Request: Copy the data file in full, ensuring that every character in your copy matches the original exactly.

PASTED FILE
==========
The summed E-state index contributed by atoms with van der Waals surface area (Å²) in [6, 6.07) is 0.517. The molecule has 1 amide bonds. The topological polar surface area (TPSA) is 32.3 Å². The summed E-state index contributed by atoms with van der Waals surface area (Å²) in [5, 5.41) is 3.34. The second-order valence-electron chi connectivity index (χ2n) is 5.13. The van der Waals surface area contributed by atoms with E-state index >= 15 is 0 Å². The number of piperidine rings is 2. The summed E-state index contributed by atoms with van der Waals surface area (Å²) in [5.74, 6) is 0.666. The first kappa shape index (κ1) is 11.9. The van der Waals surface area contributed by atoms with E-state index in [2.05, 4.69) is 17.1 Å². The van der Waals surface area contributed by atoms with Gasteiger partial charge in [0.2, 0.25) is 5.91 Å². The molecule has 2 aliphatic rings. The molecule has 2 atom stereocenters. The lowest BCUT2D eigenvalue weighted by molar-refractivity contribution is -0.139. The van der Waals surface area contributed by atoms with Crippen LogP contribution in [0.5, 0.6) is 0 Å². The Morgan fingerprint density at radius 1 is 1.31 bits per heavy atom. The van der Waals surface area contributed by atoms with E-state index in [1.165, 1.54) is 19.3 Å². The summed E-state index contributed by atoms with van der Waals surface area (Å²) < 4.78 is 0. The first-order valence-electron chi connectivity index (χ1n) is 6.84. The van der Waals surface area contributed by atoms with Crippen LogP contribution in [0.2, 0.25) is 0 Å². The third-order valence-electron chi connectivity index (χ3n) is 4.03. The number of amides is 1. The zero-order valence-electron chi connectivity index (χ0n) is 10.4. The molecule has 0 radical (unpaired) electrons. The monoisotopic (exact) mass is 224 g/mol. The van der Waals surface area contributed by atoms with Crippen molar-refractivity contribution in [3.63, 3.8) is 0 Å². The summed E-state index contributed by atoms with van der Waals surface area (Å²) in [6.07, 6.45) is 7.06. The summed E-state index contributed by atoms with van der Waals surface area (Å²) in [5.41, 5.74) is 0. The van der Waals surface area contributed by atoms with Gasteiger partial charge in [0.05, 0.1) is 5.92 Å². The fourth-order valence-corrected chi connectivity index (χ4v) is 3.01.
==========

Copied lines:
The summed E-state index contributed by atoms with van der Waals surface area (Å²) in [6, 6.07) is 0.517. The molecule has 1 amide bonds. The topological polar surface area (TPSA) is 32.3 Å². The summed E-state index contributed by atoms with van der Waals surface area (Å²) in [5, 5.41) is 3.34. The second-order valence-electron chi connectivity index (χ2n) is 5.13. The van der Waals surface area contributed by atoms with E-state index >= 15 is 0 Å². The number of piperidine rings is 2. The summed E-state index contributed by atoms with van der Waals surface area (Å²) in [5.74, 6) is 0.666. The first kappa shape index (κ1) is 11.9. The van der Waals surface area contributed by atoms with E-state index in [2.05, 4.69) is 17.1 Å². The van der Waals surface area contributed by atoms with Gasteiger partial charge in [0.2, 0.25) is 5.91 Å². The molecule has 2 aliphatic rings. The molecule has 2 atom stereocenters. The lowest BCUT2D eigenvalue weighted by molar-refractivity contribution is -0.139. The van der Waals surface area contributed by atoms with Crippen LogP contribution in [0.5, 0.6) is 0 Å². The Morgan fingerprint density at radius 1 is 1.31 bits per heavy atom. The van der Waals surface area contributed by atoms with E-state index in [1.165, 1.54) is 19.3 Å². The summed E-state index contributed by atoms with van der Waals surface area (Å²) < 4.78 is 0. The first-order valence-electron chi connectivity index (χ1n) is 6.84. The van der Waals surface area contributed by atoms with Crippen LogP contribution in [0.2, 0.25) is 0 Å². The third-order valence-electron chi connectivity index (χ3n) is 4.03. The number of amides is 1. The zero-order valence-electron chi connectivity index (χ0n) is 10.4. The molecule has 0 radical (unpaired) electrons. The monoisotopic (exact) mass is 224 g/mol. The van der Waals surface area contributed by atoms with Crippen molar-refractivity contribution in [3.63, 3.8) is 0 Å². The summed E-state index contributed by atoms with van der Waals surface area (Å²) in [6.07, 6.45) is 7.06. The summed E-state index contributed by atoms with van der Waals surface area (Å²) in [5.41, 5.74) is 0. The van der Waals surface area contributed by atoms with Gasteiger partial charge in [0.05, 0.1) is 5.92 Å². The fourth-order valence-corrected chi connectivity index (χ4v) is 3.01.